taneously adopted interpretations appear in the same paragraph.

    The EEOC has express authority to promulgate rules and regulations interpreting the ADEA. It has exercised that authority to recognize disparate-impact claims. And, for the reasons given by the plurality opinion, its position is eminently reasonable. In my view, that is sufficient to resolve this case.


1.  See, e.g., Brief for EEOC as Amicus Curiae Supporting Plaintiffs-Appellees in Meacham v. Knolls Atomic Power Laboratory, No. 02—4083(L) etc. (CA2), p. 12, available at
meacha.txt (all internet materials as visited Mar. 24, 2005, and available in the Clerk of Court’s case file) (“The Commission has consistently defended [the interpretation announced in 29 CFR § 1625.7(d) (2004)], arguing that a claim of discrimination under a disparate impact theory is cognizable.”); Brief for EEOC as Amicus Curiae Supporting Plaintiffs-Appellants Seeking Reversal in Sitko v. Goodyear Tire & Rubber Co., No. 02—4083 (CA6), p. 8, available at (pending); EEOC v. McDonnell Douglas Corp., 191 F.3d 948, 950—951 (CA8 1999).

2.  Perhaps Justice O’Connor adopts the narrower position that, while the EEOC has taken the view that the ADEA prohibits actions that have a disparate impact, it has stopped short of recognizing “disparate impact claims.” Post, at 18 (opinion concurring in judgment) (emphasis added). If so, this position is equally misguided. The EEOC need not take the extra step of recognizing that individuals harmed by prohibited actions have a right to sue; the ADEA itself makes that automatic. 29 U.S.C. § 626(c) (“Any person aggrieved may bring a civil action in any court of competent jurisdiction for such legal or equitable relief as will effectuate the purposes of this chapter …”).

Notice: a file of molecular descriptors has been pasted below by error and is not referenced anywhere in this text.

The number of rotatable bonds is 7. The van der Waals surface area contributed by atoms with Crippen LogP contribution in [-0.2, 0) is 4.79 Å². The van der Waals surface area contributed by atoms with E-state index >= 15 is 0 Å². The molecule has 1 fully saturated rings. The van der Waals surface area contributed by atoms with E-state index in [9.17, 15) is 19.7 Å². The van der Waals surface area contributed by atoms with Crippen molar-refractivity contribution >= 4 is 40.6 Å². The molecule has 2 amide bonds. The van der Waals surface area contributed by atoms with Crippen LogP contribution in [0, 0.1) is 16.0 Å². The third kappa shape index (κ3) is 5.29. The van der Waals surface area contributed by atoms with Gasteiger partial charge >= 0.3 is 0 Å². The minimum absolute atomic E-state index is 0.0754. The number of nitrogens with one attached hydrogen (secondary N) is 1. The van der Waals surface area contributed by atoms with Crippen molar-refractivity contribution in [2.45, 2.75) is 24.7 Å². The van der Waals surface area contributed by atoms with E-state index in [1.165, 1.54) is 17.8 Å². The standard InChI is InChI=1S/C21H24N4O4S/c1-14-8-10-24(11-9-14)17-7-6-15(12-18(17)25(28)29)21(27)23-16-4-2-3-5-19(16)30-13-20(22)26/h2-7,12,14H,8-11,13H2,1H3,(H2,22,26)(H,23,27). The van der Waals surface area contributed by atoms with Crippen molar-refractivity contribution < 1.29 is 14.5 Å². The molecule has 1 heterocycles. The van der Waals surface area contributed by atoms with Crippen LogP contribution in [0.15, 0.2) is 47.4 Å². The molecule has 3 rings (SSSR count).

3.  Justice O’Connor argues that the regulation does not necessarily construe subsection (4)(a)(2) to prohibit disparate impact, because disparate treatment also can have the effect which the regulation addresses–viz., “an adverse impact on individuals within the protected age group,” 29 CFR § 1625.7(d). See post, at 20. That is true enough. But the question here is not whether disparate treatment claims (when they have a disparate impact) are also covered by the regulation; it is whether disparate impact claims of all sorts are covered; and there is no way to avoid the conclusion (consistently reaffirmed by the agency’s actions over the years) that they are. That is also a complete response to Justice O’Connor’s point that the regulation could not refer to §4(a)(2) because it includes "applicants for employment," who are protected only under §4(a)(1). Perhaps applicants for employment are covered only when (as Justice O’Connor posits) disparate treatment results in disparate impact; or perhaps the agency’s attempt to sweep employment applications into the disparate impact prohibition is mistaken. But whatever in addition it may cover, or may erroneously seek to cover, it is impossible to contend that the regulation does not cover actions that “limit, segregate or classify” employees in a way that produces a disparate impact on those within the protected age group; and the only basis for its interpretation that those actions are prohibited is §(4)(a)(2).